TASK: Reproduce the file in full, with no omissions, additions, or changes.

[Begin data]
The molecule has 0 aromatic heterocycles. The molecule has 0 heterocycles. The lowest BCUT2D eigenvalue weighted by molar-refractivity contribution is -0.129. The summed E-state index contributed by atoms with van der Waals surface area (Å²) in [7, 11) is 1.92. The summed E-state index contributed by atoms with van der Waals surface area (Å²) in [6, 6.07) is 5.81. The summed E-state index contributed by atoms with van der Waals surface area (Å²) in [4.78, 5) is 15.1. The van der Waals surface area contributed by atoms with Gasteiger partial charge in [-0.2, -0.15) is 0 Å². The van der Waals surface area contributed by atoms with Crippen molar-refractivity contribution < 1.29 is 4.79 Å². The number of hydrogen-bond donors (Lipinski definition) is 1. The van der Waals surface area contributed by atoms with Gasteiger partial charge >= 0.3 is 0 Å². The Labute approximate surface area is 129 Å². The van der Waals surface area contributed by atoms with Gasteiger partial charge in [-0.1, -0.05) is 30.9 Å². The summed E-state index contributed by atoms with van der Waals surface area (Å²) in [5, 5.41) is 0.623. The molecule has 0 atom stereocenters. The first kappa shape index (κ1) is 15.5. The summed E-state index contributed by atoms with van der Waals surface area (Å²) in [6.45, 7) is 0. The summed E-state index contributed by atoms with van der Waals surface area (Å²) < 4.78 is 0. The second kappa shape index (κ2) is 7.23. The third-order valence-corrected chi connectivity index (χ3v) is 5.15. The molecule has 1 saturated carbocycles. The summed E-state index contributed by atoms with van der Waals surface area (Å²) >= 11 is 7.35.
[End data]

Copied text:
The molecule has 0 aromatic heterocycles. The molecule has 0 heterocycles. The lowest BCUT2D eigenvalue weighted by molar-refractivity contribution is -0.129. The summed E-state index contributed by atoms with van der Waals surface area (Å²) in [7, 11) is 1.92. The summed E-state index contributed by atoms with van der Waals surface area (Å²) in [6, 6.07) is 5.81. The summed E-state index contributed by atoms with van der Waals surface area (Å²) in [4.78, 5) is 15.1. The van der Waals surface area contributed by atoms with Gasteiger partial charge in [-0.2, -0.15) is 0 Å². The van der Waals surface area contributed by atoms with Crippen molar-refractivity contribution < 1.29 is 4.79 Å². The number of hydrogen-bond donors (Lipinski definition) is 1. The van der Waals surface area contributed by atoms with Gasteiger partial charge >= 0.3 is 0 Å². The Labute approximate surface area is 129 Å². The van der Waals surface area contributed by atoms with Gasteiger partial charge in [-0.1, -0.05) is 30.9 Å². The summed E-state index contributed by atoms with van der Waals surface area (Å²) in [5, 5.41) is 0.623. The molecule has 0 atom stereocenters. The first kappa shape index (κ1) is 15.5. The summed E-state index contributed by atoms with van der Waals surface area (Å²) in [6.45, 7) is 0. The summed E-state index contributed by atoms with van der Waals surface area (Å²) < 4.78 is 0. The second kappa shape index (κ2) is 7.23. The third-order valence-corrected chi connectivity index (χ3v) is 5.15. The molecule has 1 saturated carbocycles. The summed E-state index contributed by atoms with van der Waals surface area (Å²) >= 11 is 7.35.